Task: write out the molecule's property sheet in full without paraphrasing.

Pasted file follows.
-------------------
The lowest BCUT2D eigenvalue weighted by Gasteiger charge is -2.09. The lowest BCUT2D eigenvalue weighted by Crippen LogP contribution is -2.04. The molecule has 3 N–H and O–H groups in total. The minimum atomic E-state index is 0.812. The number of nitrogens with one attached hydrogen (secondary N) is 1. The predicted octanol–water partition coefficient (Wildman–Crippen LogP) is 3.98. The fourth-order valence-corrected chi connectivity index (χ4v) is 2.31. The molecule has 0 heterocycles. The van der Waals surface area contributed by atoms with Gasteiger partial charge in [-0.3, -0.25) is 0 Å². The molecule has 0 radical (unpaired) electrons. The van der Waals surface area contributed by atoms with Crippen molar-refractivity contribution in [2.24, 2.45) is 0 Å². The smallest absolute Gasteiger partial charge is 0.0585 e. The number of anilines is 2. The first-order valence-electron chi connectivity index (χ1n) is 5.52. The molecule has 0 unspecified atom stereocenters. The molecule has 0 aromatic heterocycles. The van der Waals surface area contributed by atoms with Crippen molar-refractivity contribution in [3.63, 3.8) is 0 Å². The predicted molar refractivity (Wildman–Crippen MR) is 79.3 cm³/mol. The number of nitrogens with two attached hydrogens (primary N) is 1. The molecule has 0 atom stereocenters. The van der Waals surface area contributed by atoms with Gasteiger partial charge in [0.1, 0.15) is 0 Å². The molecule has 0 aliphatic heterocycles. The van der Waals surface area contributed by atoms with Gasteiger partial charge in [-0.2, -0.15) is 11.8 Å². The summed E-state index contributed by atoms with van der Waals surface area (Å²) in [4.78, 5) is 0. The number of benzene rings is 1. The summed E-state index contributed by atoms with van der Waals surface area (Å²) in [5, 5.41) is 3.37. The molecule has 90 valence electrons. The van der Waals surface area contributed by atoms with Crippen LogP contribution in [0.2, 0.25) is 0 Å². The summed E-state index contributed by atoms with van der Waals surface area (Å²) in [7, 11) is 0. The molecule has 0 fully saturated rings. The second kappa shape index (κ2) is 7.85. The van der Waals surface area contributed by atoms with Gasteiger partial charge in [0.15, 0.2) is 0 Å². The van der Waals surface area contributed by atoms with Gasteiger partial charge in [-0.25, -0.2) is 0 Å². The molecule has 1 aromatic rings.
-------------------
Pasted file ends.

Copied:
The lowest BCUT2D eigenvalue weighted by Gasteiger charge is -2.09. The lowest BCUT2D eigenvalue weighted by Crippen LogP contribution is -2.04. The molecule has 3 N–H and O–H groups in total. The minimum atomic E-state index is 0.812. The number of nitrogens with one attached hydrogen (secondary N) is 1. The predicted octanol–water partition coefficient (Wildman–Crippen LogP) is 3.98. The fourth-order valence-corrected chi connectivity index (χ4v) is 2.31. The molecule has 0 heterocycles. The van der Waals surface area contributed by atoms with Gasteiger partial charge in [-0.3, -0.25) is 0 Å². The molecule has 0 radical (unpaired) electrons. The van der Waals surface area contributed by atoms with Crippen molar-refractivity contribution in [2.24, 2.45) is 0 Å². The smallest absolute Gasteiger partial charge is 0.0585 e. The number of anilines is 2. The first-order valence-electron chi connectivity index (χ1n) is 5.52. The molecule has 0 unspecified atom stereocenters. The molecule has 0 aromatic heterocycles. The van der Waals surface area contributed by atoms with Crippen molar-refractivity contribution in [3.63, 3.8) is 0 Å². The predicted molar refractivity (Wildman–Crippen MR) is 79.3 cm³/mol. The number of nitrogens with two attached hydrogens (primary N) is 1. The molecule has 0 atom stereocenters. The van der Waals surface area contributed by atoms with Gasteiger partial charge in [0.1, 0.15) is 0 Å². The molecule has 0 aliphatic heterocycles. The van der Waals surface area contributed by atoms with Gasteiger partial charge in [-0.2, -0.15) is 11.8 Å². The summed E-state index contributed by atoms with van der Waals surface area (Å²) in [4.78, 5) is 0. The number of benzene rings is 1. The summed E-state index contributed by atoms with van der Waals surface area (Å²) in [5, 5.41) is 3.37. The molecule has 90 valence electrons. The van der Waals surface area contributed by atoms with Crippen LogP contribution in [0.2, 0.25) is 0 Å². The summed E-state index contributed by atoms with van der Waals surface area (Å²) in [7, 11) is 0. The molecule has 0 fully saturated rings. The second kappa shape index (κ2) is 7.85. The van der Waals surface area contributed by atoms with Gasteiger partial charge in [0.15, 0.2) is 0 Å². The van der Waals surface area contributed by atoms with Gasteiger partial charge in [-0.25, -0.2) is 0 Å². The molecule has 1 aromatic rings.